While you may be on your own, at your computer, trying to figure out cancer screening options, you will not be on your own making treatment decisions. The medical professionals who find cancer should be with you.
My advice here -other than listening to professionals you trust- is to know that sometimes treatment is urgently required, and sometimes it can be worse than the disease. Here, too, the USPSTF and specialty organizations will often have pertinent guidance. At a minimum, as you confront treatment options for yourself or a loved one, ask your doctors: what does the USPSTF have to say about treating this cancer? What does the __________ organization (fill in the blank appropriately) have to say? Asking those questions and getting good answers will help you make a fully informed decision.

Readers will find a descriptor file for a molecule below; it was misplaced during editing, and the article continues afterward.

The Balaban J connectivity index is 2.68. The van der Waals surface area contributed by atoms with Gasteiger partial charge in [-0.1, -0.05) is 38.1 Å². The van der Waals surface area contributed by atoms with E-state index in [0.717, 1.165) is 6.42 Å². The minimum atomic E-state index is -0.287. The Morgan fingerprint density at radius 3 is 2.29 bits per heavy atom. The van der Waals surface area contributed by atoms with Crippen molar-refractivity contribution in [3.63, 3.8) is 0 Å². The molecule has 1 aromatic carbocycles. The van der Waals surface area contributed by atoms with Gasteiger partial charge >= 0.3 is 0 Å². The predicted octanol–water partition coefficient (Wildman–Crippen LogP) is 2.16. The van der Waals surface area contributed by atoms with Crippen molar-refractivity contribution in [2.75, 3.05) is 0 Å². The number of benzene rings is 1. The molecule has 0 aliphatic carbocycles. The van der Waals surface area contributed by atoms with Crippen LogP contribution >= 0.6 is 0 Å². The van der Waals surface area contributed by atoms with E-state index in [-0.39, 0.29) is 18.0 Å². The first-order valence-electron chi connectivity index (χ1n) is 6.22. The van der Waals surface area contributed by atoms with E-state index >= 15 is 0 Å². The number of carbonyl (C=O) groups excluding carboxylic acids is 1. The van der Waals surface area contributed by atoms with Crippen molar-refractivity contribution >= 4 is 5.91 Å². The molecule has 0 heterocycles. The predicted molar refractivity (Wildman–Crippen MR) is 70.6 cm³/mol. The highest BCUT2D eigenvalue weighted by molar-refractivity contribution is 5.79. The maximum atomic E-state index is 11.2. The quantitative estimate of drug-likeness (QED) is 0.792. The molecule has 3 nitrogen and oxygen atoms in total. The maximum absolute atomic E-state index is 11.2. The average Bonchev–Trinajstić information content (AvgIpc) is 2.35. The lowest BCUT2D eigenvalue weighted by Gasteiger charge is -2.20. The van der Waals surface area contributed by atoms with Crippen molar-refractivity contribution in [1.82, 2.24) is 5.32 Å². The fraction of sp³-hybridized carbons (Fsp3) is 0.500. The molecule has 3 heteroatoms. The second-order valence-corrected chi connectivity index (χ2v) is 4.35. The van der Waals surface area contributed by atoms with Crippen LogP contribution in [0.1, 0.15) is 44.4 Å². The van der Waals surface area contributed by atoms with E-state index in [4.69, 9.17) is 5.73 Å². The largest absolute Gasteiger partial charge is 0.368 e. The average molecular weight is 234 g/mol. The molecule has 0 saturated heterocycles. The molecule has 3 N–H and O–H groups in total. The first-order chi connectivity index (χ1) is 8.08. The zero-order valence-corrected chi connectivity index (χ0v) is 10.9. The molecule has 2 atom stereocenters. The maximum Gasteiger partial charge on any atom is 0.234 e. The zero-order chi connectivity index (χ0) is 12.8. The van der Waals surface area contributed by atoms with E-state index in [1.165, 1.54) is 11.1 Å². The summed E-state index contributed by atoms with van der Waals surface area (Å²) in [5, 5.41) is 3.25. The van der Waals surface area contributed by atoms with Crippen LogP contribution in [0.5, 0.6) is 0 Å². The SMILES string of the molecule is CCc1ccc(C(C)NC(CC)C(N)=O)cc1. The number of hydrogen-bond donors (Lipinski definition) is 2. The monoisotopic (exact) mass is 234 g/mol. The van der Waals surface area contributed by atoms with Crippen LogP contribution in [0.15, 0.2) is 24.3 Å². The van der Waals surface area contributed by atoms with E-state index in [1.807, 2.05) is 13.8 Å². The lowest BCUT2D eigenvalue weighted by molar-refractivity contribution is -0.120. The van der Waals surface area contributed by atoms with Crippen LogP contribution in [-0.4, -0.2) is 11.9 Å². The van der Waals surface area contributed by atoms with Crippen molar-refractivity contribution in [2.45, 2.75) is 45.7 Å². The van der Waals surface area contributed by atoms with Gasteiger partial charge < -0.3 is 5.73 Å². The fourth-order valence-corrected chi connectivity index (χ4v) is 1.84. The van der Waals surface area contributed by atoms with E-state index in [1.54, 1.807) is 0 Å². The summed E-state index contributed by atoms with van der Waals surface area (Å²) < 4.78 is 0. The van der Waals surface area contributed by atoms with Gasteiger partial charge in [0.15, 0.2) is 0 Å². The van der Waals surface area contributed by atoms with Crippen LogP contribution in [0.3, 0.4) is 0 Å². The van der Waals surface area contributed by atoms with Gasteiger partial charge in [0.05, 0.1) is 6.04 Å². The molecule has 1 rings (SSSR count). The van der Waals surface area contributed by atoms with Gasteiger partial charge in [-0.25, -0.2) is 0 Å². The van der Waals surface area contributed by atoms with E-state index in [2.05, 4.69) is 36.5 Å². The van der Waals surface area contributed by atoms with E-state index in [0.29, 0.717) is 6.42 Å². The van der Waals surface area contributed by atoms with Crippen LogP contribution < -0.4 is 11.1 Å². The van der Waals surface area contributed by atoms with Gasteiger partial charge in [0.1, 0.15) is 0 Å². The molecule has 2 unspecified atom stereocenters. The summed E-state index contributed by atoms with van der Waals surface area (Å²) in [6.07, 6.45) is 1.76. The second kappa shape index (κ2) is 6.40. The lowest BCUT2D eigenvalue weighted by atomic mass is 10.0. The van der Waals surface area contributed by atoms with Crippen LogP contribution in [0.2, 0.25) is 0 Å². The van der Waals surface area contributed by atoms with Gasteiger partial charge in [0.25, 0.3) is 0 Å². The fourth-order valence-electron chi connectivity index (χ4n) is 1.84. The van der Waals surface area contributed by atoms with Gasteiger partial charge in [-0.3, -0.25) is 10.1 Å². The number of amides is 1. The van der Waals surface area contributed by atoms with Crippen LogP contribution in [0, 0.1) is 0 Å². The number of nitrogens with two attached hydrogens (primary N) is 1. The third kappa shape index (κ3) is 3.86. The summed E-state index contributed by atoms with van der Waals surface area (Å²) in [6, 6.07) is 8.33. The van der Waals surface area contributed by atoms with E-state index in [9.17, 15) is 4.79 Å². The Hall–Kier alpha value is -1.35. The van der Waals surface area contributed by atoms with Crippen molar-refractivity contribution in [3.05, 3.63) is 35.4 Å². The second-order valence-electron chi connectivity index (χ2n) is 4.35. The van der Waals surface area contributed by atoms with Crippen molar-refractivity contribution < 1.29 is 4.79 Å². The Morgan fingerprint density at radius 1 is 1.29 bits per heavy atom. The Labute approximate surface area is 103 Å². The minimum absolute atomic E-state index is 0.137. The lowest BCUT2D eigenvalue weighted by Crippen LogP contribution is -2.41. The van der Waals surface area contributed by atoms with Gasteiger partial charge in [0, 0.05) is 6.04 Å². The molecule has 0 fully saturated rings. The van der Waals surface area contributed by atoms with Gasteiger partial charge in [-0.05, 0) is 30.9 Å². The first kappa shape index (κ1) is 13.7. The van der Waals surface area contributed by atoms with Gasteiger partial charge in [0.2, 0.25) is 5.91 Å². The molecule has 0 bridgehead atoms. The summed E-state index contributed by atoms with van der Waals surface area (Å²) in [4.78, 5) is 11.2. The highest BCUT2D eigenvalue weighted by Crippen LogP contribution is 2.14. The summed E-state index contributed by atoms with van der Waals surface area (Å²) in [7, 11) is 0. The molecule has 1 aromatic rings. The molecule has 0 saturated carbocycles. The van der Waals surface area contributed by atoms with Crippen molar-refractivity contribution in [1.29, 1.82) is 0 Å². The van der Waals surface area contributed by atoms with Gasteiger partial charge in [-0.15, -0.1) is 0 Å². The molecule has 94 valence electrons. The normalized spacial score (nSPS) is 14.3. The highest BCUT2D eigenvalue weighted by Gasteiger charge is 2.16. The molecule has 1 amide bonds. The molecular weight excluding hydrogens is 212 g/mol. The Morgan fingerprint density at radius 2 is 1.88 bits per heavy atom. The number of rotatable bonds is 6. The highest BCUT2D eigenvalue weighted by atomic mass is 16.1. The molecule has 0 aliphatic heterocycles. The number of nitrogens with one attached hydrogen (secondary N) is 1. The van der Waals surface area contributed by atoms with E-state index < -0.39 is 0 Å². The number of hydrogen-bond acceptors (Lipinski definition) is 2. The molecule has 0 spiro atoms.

The motivations of your doctor(s), a specialty organization addressing your condition or concern, and the USPSTF overlap, but vary. They should all be trustworthy sources, but perhaps that much more so when combined. My advice is to triangulate, and use all three. Factor in your own personal preferences and priorities. Sometimes the right answer is fairly obvious and pretty much of a one-size-fits-all variety. More often, however, it’s not.
At its best, screening can only ever find cancer once it exists. Preventing it outright is obviously better.
Here, too, there has been potential for confusion in the medical news of the past several years. I think the case is clear: lifestyle as medicine can dramatically reduce our cancer risk. Eat well, be active, don’t smoke or drink excessively, get enough sleep, manage stress, and prioritize relationships. That is powerful, preventive medicine. We see it reach its fullest potential in the world’s Blue Zones, where people routinely live to 100; don’t get chronic diseases, including cancer, very often; and enjoy the combination of more years in life, and more life in years than the rest of us.